2. Yes, killed. I mean, you brought up two guys as examples and I obliterated both examples. Who is punting on the Tennessee and Alabama examples? I told you OVER AND OVER that the reason those schools haven't won Heismans is that they haven't had anyone put up big offensive seasons recently (outside of Manning, who finished second). Get it through your skull--you seem to think it's some kind of conspiracy and I'm telling you it's because they ain't producing. Again, please tell me which Alabama player really deserved the Heisman and which Tennessee guy (outside of Manning, who i admit has a case), deserved it in the last 30 years or so. I'd LOVE to hear it.

3. Well, look. Alabama was a one-year wonder that year and Wisconsin had had a good run. If voters saw fit to think Wisconsin was better than Alabama, why is it such a stretch to choose Ron Dayne as the Heisman winner, who had 500 more rushing yards than Alexander and broke the NCAA record? It's not like Dayne was bogus or not worthy, even if you think he wasn't the most deserving.

4. You have just never come to terms with me being right about offenses way back when, have you? It just clouds your thinking. Surely, you realize that my personal attitude on what constitutes an effective back in an offense can be different than what Heisman voters think, don't you? I don't think Heisman voters are idiots, but I do think that in this case you are being one.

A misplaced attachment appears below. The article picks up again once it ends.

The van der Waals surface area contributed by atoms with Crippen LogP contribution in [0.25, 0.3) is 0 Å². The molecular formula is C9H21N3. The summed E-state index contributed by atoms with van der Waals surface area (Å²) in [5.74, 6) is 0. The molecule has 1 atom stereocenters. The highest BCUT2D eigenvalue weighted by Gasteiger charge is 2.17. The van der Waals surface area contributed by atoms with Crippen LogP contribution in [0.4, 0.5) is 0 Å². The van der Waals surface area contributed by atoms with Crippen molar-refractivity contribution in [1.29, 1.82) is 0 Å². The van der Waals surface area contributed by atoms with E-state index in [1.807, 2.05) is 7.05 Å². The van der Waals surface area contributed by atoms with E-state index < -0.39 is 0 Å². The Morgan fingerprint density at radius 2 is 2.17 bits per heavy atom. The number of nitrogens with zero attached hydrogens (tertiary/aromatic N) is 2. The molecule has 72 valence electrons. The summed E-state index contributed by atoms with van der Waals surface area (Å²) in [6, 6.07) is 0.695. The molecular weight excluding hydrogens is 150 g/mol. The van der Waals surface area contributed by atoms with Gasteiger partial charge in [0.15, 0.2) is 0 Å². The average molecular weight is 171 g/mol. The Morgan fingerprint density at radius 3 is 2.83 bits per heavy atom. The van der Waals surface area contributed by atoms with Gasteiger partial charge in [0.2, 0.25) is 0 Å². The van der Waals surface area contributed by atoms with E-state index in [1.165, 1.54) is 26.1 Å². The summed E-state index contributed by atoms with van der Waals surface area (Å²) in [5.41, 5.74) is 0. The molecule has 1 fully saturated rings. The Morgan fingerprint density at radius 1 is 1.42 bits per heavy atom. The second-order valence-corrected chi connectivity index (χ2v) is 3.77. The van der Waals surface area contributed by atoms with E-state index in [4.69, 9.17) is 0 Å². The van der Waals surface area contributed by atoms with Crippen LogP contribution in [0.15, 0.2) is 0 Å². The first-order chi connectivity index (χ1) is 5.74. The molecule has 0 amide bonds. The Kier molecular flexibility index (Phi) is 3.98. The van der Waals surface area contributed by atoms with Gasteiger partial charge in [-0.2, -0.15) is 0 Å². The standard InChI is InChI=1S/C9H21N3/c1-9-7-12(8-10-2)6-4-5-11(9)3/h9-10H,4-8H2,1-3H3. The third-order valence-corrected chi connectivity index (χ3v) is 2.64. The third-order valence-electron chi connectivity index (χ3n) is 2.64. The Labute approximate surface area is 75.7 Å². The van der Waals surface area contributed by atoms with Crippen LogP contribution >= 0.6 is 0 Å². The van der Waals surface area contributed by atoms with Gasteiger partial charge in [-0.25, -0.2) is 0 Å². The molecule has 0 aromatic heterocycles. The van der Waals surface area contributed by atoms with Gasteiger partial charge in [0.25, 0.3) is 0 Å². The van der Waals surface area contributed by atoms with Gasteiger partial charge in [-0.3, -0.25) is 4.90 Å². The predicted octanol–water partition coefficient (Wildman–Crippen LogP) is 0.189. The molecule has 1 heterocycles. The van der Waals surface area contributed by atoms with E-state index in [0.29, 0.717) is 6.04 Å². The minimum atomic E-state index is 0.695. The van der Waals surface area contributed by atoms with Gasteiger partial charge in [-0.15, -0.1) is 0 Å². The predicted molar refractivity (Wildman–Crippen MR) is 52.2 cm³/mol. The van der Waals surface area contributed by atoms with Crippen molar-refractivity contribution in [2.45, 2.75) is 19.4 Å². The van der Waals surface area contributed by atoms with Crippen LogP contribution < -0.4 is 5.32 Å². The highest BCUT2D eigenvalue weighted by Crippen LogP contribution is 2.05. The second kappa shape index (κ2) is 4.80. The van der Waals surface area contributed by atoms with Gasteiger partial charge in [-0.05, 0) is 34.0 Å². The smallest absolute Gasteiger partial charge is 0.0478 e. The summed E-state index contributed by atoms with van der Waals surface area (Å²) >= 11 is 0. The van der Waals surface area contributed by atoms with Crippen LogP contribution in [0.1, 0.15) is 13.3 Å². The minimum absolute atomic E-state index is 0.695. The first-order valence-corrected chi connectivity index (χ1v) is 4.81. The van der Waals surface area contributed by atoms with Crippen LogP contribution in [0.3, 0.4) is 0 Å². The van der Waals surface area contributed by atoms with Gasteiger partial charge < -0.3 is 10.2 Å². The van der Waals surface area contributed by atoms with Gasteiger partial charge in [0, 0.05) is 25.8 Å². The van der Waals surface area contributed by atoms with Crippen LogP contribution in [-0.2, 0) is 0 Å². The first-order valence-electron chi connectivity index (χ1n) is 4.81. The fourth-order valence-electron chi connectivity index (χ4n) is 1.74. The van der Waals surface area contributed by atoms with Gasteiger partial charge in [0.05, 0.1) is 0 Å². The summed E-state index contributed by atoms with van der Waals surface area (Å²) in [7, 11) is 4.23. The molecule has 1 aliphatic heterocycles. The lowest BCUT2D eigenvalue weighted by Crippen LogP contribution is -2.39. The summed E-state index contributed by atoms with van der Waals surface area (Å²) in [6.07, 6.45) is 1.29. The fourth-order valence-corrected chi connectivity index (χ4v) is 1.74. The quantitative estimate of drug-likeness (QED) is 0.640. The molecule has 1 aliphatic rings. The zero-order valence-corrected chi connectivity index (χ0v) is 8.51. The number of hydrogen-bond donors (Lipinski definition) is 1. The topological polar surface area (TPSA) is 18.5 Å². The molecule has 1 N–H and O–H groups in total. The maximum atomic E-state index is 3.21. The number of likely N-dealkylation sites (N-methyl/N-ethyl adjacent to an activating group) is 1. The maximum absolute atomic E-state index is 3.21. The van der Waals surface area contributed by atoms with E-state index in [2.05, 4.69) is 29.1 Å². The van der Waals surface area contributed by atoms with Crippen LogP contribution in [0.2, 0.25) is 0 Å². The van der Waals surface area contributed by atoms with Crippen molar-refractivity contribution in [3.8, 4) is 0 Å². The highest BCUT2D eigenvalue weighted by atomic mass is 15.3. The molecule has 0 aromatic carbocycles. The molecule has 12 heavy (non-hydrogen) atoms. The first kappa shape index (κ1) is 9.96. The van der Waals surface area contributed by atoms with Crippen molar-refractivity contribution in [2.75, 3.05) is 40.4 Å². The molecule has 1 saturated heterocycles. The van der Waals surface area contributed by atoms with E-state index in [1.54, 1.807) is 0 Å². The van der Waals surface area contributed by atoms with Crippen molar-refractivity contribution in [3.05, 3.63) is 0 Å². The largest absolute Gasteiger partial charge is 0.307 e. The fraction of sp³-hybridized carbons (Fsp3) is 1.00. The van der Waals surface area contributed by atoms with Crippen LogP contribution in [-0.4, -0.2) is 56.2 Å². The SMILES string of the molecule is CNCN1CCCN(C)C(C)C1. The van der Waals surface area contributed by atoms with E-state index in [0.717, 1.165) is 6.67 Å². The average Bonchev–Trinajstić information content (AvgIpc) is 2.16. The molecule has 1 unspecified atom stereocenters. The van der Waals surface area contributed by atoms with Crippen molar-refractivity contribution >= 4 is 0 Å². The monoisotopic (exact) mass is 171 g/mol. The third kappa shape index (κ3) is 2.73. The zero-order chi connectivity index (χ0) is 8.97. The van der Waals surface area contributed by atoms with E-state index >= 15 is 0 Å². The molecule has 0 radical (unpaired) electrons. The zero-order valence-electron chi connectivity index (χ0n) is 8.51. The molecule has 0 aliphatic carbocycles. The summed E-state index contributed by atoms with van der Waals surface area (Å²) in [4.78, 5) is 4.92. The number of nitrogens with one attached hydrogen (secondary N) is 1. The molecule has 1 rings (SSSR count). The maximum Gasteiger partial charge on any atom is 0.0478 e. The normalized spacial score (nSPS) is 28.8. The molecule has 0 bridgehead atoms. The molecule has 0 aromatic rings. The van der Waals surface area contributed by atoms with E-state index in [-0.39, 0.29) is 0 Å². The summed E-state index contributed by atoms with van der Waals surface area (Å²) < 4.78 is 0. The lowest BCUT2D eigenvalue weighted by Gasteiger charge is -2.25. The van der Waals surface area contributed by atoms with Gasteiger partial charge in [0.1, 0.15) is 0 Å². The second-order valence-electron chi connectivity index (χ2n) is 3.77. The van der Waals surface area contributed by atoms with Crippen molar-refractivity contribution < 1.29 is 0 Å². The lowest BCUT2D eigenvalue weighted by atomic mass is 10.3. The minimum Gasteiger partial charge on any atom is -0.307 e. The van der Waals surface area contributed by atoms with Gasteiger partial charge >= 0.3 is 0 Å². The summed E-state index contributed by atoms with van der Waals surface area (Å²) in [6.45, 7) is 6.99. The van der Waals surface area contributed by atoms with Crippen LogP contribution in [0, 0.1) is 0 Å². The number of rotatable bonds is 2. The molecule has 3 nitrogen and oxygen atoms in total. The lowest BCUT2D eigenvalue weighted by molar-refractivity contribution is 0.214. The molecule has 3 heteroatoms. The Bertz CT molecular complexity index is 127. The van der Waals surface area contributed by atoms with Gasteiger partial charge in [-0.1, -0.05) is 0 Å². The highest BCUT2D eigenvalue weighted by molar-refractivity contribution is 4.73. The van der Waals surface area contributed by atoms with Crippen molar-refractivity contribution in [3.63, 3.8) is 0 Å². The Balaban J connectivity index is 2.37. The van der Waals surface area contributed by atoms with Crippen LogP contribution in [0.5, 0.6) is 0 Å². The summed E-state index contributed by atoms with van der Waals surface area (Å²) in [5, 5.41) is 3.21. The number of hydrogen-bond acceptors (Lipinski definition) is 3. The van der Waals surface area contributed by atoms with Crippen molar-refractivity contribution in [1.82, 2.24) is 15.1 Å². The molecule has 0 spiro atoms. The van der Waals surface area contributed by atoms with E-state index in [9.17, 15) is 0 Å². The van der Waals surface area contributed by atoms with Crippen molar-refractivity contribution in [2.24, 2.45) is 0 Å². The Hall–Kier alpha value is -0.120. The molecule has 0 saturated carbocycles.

5. The whole issue isn't whether SEC defenses make it hard for numbers to be produced. For argument's sake, let's just say that the top 12 defenses every year are from the SEC (I know you really think this anyway, but let's go with it). That still won't change the fact that to win the Heisman you have to produce impressive statistics. I am not arguing the "why", I am arguing the "what". You are confusing the two.

As for SEC backs in the NFL being more successful than they were in college, I attribute it to the fact that they perhaps are finally being properly utilized.

In the end, the root of this whole thing is that guys from your favorite team never win the Heisman, at least not in your lifetime. This is why Southern fans always claim to hate the award. I had the very same discussion with a Florida fan around 2003 about the Heisman and he thought it was a joke. Then Tebow hit the scene and he was alllll about it. Maybe one day Urban Meyer will coach at UGA and you can enjoy a nice Heisman season.